The scary fact is those permanent seats in sports medicine clinics and hospitals aren’t just sitting there, they are multiplying. The Centers for Disease Control and Prevention found that kids ages 5 to 14 had the highest sports-related injury rates (cited in Stenson). The push to be the best--whether from parents, coaches, or peers--has seemed to overcome the original reasons young recreational sports were started. Teamwork, work ethic, and pure enjoyment have taken a backseat to winning. Dr. Henry Goitz, the chief of sports medicine at the Medical College of Ohio in Toledo, makes the point that “Parents--and coaches--who push too hard too young, particularly when they emphasize winning above all else, can easily wipe out a child’s motivation to play” (cited in Stenson).
Parents have been and always will be a son or daughter’s biggest fan, but sometimes they forget that what’s best for their child’s health is more important than winning or being the best. All-time-high college tuition rates and media coverage promoting the glories of professional athletics only edge parents more to want their kids to be the best in order to snatch those few coveted scholarships. Bloomberg Businessweek writer Mark Hyman asserts that having a son or daughter who is a professional athlete is often a parent’s secret dream and “media coverage of gargantuan pro contracts has more parents than ever smitten with the idea of Becky one day playing center court at Wimbledon” (par. 4). That “center court,” however, is more often than not unattainable. Art Young, the director of Urban Youth Sports at Northeastern University's Center for the Study of Sports in Society, computed the following statistic: “only 1 out of every 50,000 high school athletes will ever become a part of a professional team” (qtd. in Leavy 34). With statistics that low, a child is more likely to wind up permanently injured or under-educated due to overtraining.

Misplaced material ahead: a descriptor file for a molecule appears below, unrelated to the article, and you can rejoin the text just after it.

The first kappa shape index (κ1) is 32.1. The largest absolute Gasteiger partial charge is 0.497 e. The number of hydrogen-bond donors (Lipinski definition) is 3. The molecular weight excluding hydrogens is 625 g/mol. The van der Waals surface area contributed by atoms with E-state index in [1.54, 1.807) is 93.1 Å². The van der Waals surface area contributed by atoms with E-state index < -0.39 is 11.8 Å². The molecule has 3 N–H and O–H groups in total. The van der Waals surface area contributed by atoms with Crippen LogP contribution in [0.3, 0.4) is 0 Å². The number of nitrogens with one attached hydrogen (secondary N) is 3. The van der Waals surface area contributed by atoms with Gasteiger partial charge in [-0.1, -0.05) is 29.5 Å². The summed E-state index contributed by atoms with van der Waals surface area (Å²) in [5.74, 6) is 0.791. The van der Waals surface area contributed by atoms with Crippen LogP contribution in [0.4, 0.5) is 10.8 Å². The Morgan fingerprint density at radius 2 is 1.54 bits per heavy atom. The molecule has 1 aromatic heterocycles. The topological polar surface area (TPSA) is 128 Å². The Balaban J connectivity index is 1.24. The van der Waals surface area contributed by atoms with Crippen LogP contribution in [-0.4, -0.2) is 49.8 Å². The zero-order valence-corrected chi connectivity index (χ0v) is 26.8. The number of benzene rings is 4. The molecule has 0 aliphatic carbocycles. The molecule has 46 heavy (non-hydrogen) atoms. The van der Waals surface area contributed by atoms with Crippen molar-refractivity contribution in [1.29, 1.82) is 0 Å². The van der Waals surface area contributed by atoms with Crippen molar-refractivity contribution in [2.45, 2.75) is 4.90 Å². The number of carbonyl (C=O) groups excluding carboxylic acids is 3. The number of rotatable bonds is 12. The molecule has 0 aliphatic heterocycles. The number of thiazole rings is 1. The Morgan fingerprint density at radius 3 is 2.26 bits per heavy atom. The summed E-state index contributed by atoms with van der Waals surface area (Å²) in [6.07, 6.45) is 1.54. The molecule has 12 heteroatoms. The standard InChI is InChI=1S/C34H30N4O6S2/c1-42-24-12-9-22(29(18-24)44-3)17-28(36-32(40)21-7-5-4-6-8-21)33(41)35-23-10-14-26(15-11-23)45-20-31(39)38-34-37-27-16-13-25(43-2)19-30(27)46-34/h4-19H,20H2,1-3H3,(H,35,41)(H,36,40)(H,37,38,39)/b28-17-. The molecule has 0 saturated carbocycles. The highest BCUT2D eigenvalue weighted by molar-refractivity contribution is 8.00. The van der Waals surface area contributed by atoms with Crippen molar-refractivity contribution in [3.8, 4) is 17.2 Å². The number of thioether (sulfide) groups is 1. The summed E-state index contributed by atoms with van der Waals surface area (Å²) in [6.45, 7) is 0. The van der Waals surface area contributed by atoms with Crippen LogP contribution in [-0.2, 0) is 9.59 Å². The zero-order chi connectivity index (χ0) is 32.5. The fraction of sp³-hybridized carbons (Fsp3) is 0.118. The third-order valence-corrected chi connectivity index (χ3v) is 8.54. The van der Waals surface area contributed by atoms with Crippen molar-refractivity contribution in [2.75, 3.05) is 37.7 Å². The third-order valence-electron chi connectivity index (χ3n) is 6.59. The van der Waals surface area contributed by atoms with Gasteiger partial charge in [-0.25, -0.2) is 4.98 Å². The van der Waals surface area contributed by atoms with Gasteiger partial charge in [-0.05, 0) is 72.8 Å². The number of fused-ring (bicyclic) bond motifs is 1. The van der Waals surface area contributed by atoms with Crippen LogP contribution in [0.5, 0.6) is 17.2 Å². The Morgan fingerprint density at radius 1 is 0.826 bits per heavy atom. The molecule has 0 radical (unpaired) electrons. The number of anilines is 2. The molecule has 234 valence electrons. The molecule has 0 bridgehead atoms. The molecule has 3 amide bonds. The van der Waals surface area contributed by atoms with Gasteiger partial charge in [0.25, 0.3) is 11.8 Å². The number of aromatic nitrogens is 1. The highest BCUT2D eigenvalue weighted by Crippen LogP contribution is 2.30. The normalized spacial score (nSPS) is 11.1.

It’s hard to draw a line between what is too much and what is enough, and criticizing all parents who push their kids too hard isn’t the best solution. Michael Bergeron, assistant professor of pediatrics at the Medical College of Georgia in Augusta, urges parents to be attuned to their children: “if kids truly hate a sport, then let them quit” (Stenson). Most parents have good intentions and just want their kids to be happy and successful athletes, but sometimes they are so blinded by the superstardom that the well-being and true happiness of the child gets put aside (Hyman). It takes enormous amounts of commitment, desire, and sacrifice that not every young star athlete will have or will even want to have. So, parents, take some time to just listen to your kids. Your dreams may not always be theirs.